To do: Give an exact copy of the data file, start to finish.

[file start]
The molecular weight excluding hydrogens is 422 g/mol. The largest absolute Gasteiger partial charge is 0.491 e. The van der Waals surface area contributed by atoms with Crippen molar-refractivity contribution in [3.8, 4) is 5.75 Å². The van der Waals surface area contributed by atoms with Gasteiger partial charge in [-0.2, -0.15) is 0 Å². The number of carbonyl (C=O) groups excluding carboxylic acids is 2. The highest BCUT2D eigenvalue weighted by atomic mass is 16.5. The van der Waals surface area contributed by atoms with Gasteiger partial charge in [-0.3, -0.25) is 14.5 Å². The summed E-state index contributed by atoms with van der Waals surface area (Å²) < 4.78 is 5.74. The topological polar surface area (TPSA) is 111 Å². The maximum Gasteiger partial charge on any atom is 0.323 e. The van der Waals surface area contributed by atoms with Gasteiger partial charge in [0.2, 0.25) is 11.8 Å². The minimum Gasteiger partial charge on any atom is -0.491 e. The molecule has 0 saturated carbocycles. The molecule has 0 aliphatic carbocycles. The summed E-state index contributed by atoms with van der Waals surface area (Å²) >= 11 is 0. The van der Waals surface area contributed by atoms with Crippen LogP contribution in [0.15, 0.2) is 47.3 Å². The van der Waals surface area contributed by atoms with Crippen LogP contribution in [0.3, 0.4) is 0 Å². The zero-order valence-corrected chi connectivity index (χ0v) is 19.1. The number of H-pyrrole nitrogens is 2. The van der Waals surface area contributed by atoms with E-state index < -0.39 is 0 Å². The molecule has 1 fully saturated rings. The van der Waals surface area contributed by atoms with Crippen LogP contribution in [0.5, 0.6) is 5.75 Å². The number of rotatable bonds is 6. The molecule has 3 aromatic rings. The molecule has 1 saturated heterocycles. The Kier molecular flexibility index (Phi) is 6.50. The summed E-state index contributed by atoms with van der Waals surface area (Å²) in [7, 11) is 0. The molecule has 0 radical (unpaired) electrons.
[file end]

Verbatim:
The molecular weight excluding hydrogens is 422 g/mol. The largest absolute Gasteiger partial charge is 0.491 e. The van der Waals surface area contributed by atoms with Crippen molar-refractivity contribution in [3.8, 4) is 5.75 Å². The van der Waals surface area contributed by atoms with Gasteiger partial charge in [-0.2, -0.15) is 0 Å². The number of carbonyl (C=O) groups excluding carboxylic acids is 2. The highest BCUT2D eigenvalue weighted by atomic mass is 16.5. The van der Waals surface area contributed by atoms with Gasteiger partial charge in [-0.3, -0.25) is 14.5 Å². The summed E-state index contributed by atoms with van der Waals surface area (Å²) < 4.78 is 5.74. The topological polar surface area (TPSA) is 111 Å². The maximum Gasteiger partial charge on any atom is 0.323 e. The van der Waals surface area contributed by atoms with Gasteiger partial charge in [0.2, 0.25) is 11.8 Å². The minimum Gasteiger partial charge on any atom is -0.491 e. The molecule has 0 saturated carbocycles. The molecule has 0 aliphatic carbocycles. The summed E-state index contributed by atoms with van der Waals surface area (Å²) >= 11 is 0. The van der Waals surface area contributed by atoms with Crippen LogP contribution in [0.15, 0.2) is 47.3 Å². The van der Waals surface area contributed by atoms with Crippen LogP contribution in [0.3, 0.4) is 0 Å². The zero-order valence-corrected chi connectivity index (χ0v) is 19.1. The number of H-pyrrole nitrogens is 2. The van der Waals surface area contributed by atoms with E-state index < -0.39 is 0 Å². The molecule has 1 fully saturated rings. The van der Waals surface area contributed by atoms with Crippen LogP contribution in [0.5, 0.6) is 5.75 Å². The number of rotatable bonds is 6. The molecule has 3 aromatic rings. The molecule has 1 saturated heterocycles. The Kier molecular flexibility index (Phi) is 6.50. The summed E-state index contributed by atoms with van der Waals surface area (Å²) in [7, 11) is 0. The molecule has 0 radical (unpaired) electrons.